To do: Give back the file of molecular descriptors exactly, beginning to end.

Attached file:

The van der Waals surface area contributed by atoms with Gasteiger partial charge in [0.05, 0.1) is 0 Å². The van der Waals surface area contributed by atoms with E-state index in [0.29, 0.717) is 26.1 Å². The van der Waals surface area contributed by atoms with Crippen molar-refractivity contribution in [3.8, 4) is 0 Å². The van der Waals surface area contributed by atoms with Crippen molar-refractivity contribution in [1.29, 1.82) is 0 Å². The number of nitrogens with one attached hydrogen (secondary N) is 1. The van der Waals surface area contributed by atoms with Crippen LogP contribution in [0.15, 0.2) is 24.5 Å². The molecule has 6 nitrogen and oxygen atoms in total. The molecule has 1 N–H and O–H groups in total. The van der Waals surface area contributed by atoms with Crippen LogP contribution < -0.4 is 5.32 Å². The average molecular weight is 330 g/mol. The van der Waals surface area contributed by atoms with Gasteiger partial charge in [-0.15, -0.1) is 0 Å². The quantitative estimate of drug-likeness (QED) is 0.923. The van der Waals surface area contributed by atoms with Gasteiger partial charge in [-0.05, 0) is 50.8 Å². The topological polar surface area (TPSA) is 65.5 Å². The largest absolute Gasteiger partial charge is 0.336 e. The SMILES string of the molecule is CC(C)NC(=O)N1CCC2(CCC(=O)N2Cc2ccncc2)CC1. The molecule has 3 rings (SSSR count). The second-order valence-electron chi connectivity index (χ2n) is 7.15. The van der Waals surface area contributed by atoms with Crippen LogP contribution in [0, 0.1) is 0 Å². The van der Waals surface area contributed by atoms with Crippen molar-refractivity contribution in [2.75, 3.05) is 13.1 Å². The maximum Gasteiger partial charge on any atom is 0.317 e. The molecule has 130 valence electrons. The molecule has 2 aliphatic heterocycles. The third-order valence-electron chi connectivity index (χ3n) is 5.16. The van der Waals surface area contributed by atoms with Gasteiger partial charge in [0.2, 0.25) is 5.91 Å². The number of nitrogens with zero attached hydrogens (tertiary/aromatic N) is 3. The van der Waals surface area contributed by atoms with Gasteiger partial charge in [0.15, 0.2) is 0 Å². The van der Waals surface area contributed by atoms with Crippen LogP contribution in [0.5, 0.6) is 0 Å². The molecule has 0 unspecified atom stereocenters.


The van der Waals surface area contributed by atoms with Gasteiger partial charge in [0.05, 0.1) is 0 Å². The van der Waals surface area contributed by atoms with E-state index in [0.29, 0.717) is 26.1 Å². The van der Waals surface area contributed by atoms with Crippen molar-refractivity contribution in [3.8, 4) is 0 Å². The van der Waals surface area contributed by atoms with Crippen molar-refractivity contribution in [1.29, 1.82) is 0 Å². The number of nitrogens with one attached hydrogen (secondary N) is 1. The van der Waals surface area contributed by atoms with Crippen LogP contribution in [0.15, 0.2) is 24.5 Å². The molecule has 6 nitrogen and oxygen atoms in total. The molecule has 1 N–H and O–H groups in total. The van der Waals surface area contributed by atoms with Crippen LogP contribution < -0.4 is 5.32 Å². The average molecular weight is 330 g/mol. The van der Waals surface area contributed by atoms with Gasteiger partial charge in [-0.15, -0.1) is 0 Å². The quantitative estimate of drug-likeness (QED) is 0.923. The van der Waals surface area contributed by atoms with Gasteiger partial charge in [-0.05, 0) is 50.8 Å². The topological polar surface area (TPSA) is 65.5 Å². The largest absolute Gasteiger partial charge is 0.336 e. The SMILES string of the molecule is CC(C)NC(=O)N1CCC2(CCC(=O)N2Cc2ccncc2)CC1. The molecule has 3 rings (SSSR count). The second-order valence-electron chi connectivity index (χ2n) is 7.15. The van der Waals surface area contributed by atoms with Crippen LogP contribution in [0, 0.1) is 0 Å². The van der Waals surface area contributed by atoms with Crippen molar-refractivity contribution in [2.75, 3.05) is 13.1 Å². The maximum Gasteiger partial charge on any atom is 0.317 e. The molecule has 130 valence electrons. The molecule has 2 aliphatic heterocycles. The third-order valence-electron chi connectivity index (χ3n) is 5.16. The van der Waals surface area contributed by atoms with Gasteiger partial charge in [0.2, 0.25) is 5.91 Å². The number of nitrogens with zero attached hydrogens (tertiary/aromatic N) is 3. The van der Waals surface area contributed by atoms with Gasteiger partial charge in [0.15, 0.2) is 0 Å². The van der Waals surface area contributed by atoms with Crippen LogP contribution in [0.5, 0.6) is 0 Å². The molecule has 0 unspecified atom stereocenters.